I also intend to email or land-mail weekly a short meditation (not a sermon!), with news, prayers, and readings of the day (temporarily replacing the weekly pewsheet); posting this also on the website.
During my time alone in church I may take the liberty of appropriate clerical action against any spiders’ webs ...
This is my final communication as your Interim Bishop, and it is simply to say thank you to you all for making us feel so welcoe. I have travelled across large parts of the diocese and even when the reason for meeting might have been to sort issues, you welcomed and supported me through it all.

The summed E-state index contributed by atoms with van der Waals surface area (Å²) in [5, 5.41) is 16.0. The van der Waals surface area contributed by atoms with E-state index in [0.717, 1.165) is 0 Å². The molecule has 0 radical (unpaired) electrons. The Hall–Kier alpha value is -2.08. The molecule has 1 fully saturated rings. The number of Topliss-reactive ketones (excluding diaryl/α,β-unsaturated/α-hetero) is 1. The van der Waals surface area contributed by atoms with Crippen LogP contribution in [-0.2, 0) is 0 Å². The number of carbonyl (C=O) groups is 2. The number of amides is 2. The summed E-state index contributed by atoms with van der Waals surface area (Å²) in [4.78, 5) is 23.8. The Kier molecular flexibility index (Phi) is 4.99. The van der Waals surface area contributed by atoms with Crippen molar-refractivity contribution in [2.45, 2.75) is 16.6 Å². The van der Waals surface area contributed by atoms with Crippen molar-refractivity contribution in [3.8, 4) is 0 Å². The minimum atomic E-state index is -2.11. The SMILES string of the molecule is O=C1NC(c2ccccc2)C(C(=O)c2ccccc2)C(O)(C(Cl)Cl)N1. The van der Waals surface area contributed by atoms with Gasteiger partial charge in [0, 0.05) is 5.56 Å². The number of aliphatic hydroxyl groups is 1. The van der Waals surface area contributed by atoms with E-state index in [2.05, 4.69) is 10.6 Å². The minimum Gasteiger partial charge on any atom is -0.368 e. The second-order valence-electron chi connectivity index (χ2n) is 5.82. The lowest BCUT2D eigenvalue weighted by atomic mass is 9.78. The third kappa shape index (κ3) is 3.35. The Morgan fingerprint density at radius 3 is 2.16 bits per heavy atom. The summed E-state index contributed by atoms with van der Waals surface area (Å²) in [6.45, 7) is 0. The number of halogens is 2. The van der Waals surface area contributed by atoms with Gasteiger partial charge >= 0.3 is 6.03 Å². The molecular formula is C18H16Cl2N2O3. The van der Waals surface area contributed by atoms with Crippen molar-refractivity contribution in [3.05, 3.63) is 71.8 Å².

I have visited wonderful places and joyful congregations, I have driven new roads and discovered unknown railways and stations. I think I now know the difference between Glasgow and all the other bits, and I no longer have to keep looking at a map!
I know you will welcome +Kevin and Elspeth and take them to your hearts and I am confident that the diocese will go from strength to strength.
So, thank you all again, Jane and myself look forward to seeing you all at the Cathedral when we can gather and formally welcome +Kevin into his Diocese.